5 Things I Would Tell My Younger Self
Last updated: September 2022
It has been a few years since I first started feeling sick and got my official diagnosis. Looking back at those memories it still feels surreal, and I can't believe how far I've come. I've gained so much knowledge about lupus and met so many lupus warriors through social media in a short time. I'm so grateful for everything that has occurred, and I wish I had a time machine so I could tell my younger self that it is going to be ok, amongst other things.
1. It's not the end of the world
I remember feeling like my life was over. I didn't know how I was going to deal with this diagnosis. It was like issue after issue. I went through the stages of grief. A part of me died; I just didn't know how to cope. But, I know now that my lupus does not define me, and it's not the end of the world. This is just the beginning, and I'm ready to conquer more.
2. It's not your fault
In the beginning, I thought maybe I had done something bad, and this was my punishment. But, I know now that I didn't cause my lupus. It's still a mystery, and there is not one thing that we can pinpoint that was the exact cause. Many factors such as genetics, family history, ultraviolet rays, medications, food, stress, etc., all play a part. It's still a mystery and something I will never figure out, and I am ok with that.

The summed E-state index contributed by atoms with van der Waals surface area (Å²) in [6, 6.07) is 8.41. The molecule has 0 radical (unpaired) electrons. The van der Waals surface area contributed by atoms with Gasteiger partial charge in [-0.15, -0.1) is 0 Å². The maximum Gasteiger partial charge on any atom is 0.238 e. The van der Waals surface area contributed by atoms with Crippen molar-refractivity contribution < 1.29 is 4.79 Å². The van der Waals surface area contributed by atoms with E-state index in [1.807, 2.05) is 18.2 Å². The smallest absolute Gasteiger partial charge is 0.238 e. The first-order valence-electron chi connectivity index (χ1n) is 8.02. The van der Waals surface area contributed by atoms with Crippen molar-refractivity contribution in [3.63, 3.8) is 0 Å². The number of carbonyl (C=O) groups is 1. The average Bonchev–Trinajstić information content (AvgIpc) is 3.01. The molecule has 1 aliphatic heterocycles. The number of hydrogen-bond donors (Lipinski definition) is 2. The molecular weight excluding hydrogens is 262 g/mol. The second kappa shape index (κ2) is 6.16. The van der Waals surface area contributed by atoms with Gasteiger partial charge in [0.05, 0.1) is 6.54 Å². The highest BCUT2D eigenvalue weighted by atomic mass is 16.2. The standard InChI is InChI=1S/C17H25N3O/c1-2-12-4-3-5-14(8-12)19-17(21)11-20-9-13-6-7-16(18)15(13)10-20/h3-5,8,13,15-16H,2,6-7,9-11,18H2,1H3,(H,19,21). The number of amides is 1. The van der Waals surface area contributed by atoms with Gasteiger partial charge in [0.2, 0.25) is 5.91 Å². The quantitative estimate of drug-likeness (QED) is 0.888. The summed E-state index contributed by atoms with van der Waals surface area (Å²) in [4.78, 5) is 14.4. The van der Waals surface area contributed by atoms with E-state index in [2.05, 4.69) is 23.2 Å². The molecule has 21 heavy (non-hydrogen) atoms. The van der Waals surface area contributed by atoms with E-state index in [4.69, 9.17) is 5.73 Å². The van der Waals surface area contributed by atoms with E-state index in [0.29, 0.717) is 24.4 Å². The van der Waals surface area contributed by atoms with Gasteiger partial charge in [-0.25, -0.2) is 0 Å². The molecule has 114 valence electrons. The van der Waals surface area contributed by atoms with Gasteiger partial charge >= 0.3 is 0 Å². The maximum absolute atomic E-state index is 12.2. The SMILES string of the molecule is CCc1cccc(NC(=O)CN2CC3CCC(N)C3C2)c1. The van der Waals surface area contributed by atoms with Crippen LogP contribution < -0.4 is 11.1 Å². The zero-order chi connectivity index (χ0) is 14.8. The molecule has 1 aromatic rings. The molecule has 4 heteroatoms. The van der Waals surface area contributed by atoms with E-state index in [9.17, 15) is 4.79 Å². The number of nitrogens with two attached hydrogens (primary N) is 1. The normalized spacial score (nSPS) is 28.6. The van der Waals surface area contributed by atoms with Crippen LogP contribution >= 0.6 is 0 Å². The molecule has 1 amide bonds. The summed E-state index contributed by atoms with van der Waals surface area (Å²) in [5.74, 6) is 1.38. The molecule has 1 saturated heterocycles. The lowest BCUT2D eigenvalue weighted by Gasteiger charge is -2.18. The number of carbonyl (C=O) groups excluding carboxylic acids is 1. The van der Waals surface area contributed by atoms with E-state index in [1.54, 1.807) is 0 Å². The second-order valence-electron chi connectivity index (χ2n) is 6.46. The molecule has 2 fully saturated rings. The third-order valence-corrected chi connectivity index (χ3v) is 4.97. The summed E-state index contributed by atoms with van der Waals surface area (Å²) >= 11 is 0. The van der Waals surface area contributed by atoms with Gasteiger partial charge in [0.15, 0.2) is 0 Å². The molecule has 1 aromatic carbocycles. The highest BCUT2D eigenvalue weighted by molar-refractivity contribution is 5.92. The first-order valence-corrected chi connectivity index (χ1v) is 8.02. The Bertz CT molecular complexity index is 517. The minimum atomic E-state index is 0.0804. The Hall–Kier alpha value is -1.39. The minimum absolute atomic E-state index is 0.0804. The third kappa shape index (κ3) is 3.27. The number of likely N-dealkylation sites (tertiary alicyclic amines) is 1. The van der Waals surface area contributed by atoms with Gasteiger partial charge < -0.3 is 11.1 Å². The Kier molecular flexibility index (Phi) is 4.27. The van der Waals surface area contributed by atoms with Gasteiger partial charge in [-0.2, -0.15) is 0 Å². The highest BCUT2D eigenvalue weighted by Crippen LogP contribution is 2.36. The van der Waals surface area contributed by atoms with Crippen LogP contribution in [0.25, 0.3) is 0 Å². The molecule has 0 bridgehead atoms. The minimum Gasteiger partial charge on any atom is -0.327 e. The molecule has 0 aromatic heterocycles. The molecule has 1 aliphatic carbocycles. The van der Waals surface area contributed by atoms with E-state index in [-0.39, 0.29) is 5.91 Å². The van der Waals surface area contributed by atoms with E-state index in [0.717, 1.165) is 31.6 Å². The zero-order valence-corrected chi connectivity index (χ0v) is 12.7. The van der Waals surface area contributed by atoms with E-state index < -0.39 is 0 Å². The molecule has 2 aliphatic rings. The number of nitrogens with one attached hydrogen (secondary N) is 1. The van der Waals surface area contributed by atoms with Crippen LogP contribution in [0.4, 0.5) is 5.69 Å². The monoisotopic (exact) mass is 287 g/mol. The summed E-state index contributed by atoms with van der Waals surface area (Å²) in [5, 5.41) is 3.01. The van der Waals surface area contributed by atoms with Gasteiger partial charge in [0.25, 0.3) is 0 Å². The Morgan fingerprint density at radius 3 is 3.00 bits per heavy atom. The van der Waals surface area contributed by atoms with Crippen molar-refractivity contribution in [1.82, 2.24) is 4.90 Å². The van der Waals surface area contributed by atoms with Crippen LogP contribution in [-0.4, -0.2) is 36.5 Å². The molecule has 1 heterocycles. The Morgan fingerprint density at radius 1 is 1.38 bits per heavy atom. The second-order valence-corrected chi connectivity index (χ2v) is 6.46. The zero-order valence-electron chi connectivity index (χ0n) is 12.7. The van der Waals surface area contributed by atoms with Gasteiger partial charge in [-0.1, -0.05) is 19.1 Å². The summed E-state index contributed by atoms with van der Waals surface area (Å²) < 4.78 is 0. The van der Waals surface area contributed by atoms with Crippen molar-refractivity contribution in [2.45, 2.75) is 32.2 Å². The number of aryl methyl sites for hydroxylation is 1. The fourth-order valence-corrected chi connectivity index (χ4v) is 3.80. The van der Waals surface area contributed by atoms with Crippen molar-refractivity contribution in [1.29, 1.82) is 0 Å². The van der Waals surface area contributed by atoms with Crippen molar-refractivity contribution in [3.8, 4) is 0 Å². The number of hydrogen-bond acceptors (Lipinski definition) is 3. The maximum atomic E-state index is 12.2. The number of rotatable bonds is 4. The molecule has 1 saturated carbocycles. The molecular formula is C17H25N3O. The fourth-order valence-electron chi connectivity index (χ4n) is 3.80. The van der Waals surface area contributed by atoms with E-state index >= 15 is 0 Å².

3. You are not a burden
I used to feel so bad that everyone had to take care of me, especially in the beginning when we all didn't know what was happening. They were all so worried, and sometimes it felt like I was extra weight they had to deal with. I felt bad when they had to switch plans or take off work so that they could accompany me to my doctor's appointment or pick up my medicine. But, I know now that my family and friends did all of that because they loved me unconditionally. I was not a burden, and they would do it all over again in a heartbeat.
4. Don't feel guilty for being tired
There were multiple occasions when I had a laundry list of things to do or events that I had to attend but was just too tired to do anything. Sometimes I would feel too guilty for letting the dishes pile up or canceling plans. But lupus fatigue is another level of fatigue. There would be times I would take a nap or wake up, and I was still tired. Doing daily chores and trying to hang out with my family and friends on some days just exhausted me. But, I know now that it's ok to rest and recharge and not feel guilty about it.
5. Life is not a race
As we age, we see how different everyone's path in life this. This person just got a new job. This person just bought a house. This person just got married. Then I just got lupus. I felt like my life was at a standstill when I got my diagnosis. I didn't know what would happen or when I would hit those significant milestones when I was younger. There were times when I could cry and think about the what-ifs. But, I know now life is not a race. We all will get to where we are meant to be when the time is right.
Lupus really threw a curveball into my life, and even after 5 years, I am still learning and coping with it every day. But, I am really proud of how far I have come. What would you tell your younger self?
How are you most likely to respond when someone offers you unsolicited advice about your lupus?